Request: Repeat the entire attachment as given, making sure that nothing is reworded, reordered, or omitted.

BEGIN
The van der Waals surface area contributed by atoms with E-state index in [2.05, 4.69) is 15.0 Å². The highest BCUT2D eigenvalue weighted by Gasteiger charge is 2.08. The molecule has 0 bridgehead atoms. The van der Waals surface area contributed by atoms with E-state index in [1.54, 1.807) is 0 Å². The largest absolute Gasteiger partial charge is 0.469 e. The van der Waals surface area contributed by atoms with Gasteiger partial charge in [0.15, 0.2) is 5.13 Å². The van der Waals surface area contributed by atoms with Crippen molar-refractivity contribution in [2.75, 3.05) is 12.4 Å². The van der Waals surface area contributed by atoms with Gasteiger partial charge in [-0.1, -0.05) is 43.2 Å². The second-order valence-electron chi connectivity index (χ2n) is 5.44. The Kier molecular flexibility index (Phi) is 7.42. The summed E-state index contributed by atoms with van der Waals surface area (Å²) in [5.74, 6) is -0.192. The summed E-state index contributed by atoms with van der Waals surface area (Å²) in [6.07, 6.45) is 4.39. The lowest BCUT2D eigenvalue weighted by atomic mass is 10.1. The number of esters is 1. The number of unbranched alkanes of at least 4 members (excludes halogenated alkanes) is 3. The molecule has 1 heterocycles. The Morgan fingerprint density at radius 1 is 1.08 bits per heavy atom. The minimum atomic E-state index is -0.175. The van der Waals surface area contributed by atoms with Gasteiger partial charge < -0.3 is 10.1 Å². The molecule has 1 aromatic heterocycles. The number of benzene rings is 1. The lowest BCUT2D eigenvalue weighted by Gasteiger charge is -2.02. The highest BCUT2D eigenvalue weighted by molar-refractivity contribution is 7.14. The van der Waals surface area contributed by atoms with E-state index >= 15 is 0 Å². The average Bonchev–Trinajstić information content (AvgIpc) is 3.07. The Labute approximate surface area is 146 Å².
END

The van der Waals surface area contributed by atoms with E-state index in [2.05, 4.69) is 15.0 Å². The highest BCUT2D eigenvalue weighted by Gasteiger charge is 2.08. The molecule has 0 bridgehead atoms. The van der Waals surface area contributed by atoms with E-state index in [1.54, 1.807) is 0 Å². The largest absolute Gasteiger partial charge is 0.469 e. The van der Waals surface area contributed by atoms with Gasteiger partial charge in [0.15, 0.2) is 5.13 Å². The van der Waals surface area contributed by atoms with Crippen molar-refractivity contribution in [2.75, 3.05) is 12.4 Å². The van der Waals surface area contributed by atoms with Gasteiger partial charge in [-0.1, -0.05) is 43.2 Å². The second-order valence-electron chi connectivity index (χ2n) is 5.44. The Kier molecular flexibility index (Phi) is 7.42. The summed E-state index contributed by atoms with van der Waals surface area (Å²) in [5.74, 6) is -0.192. The summed E-state index contributed by atoms with van der Waals surface area (Å²) in [6.07, 6.45) is 4.39. The lowest BCUT2D eigenvalue weighted by atomic mass is 10.1. The number of esters is 1. The number of unbranched alkanes of at least 4 members (excludes halogenated alkanes) is 3. The molecule has 1 heterocycles. The Morgan fingerprint density at radius 1 is 1.08 bits per heavy atom. The minimum atomic E-state index is -0.175. The van der Waals surface area contributed by atoms with Gasteiger partial charge < -0.3 is 10.1 Å². The molecule has 1 aromatic heterocycles. The number of benzene rings is 1. The lowest BCUT2D eigenvalue weighted by Gasteiger charge is -2.02. The highest BCUT2D eigenvalue weighted by molar-refractivity contribution is 7.14. The van der Waals surface area contributed by atoms with E-state index >= 15 is 0 Å². The average Bonchev–Trinajstić information content (AvgIpc) is 3.07. The Labute approximate surface area is 146 Å².